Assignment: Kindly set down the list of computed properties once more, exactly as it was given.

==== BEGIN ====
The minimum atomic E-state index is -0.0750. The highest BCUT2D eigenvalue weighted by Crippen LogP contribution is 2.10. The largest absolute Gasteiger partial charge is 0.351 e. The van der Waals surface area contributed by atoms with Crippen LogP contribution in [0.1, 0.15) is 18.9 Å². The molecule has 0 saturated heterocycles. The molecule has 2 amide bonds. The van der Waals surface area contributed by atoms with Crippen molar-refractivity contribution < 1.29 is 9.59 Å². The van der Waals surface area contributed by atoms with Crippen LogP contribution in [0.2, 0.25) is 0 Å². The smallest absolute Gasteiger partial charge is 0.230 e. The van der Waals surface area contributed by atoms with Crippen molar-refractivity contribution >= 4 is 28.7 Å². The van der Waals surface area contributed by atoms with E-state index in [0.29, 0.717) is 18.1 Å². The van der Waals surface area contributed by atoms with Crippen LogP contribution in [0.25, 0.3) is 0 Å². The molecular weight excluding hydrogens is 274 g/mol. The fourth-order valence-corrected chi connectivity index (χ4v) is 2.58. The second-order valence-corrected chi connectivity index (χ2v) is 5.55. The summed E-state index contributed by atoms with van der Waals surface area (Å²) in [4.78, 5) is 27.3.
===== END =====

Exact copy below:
The minimum atomic E-state index is -0.0750. The highest BCUT2D eigenvalue weighted by Crippen LogP contribution is 2.10. The largest absolute Gasteiger partial charge is 0.351 e. The van der Waals surface area contributed by atoms with Crippen LogP contribution in [0.1, 0.15) is 18.9 Å². The molecule has 0 saturated heterocycles. The molecule has 2 amide bonds. The van der Waals surface area contributed by atoms with Crippen molar-refractivity contribution < 1.29 is 9.59 Å². The van der Waals surface area contributed by atoms with Crippen LogP contribution in [0.2, 0.25) is 0 Å². The smallest absolute Gasteiger partial charge is 0.230 e. The van der Waals surface area contributed by atoms with Crippen molar-refractivity contribution >= 4 is 28.7 Å². The van der Waals surface area contributed by atoms with E-state index in [0.29, 0.717) is 18.1 Å². The van der Waals surface area contributed by atoms with Crippen LogP contribution in [0.25, 0.3) is 0 Å². The molecular weight excluding hydrogens is 274 g/mol. The fourth-order valence-corrected chi connectivity index (χ4v) is 2.58. The second-order valence-corrected chi connectivity index (χ2v) is 5.55. The summed E-state index contributed by atoms with van der Waals surface area (Å²) in [4.78, 5) is 27.3.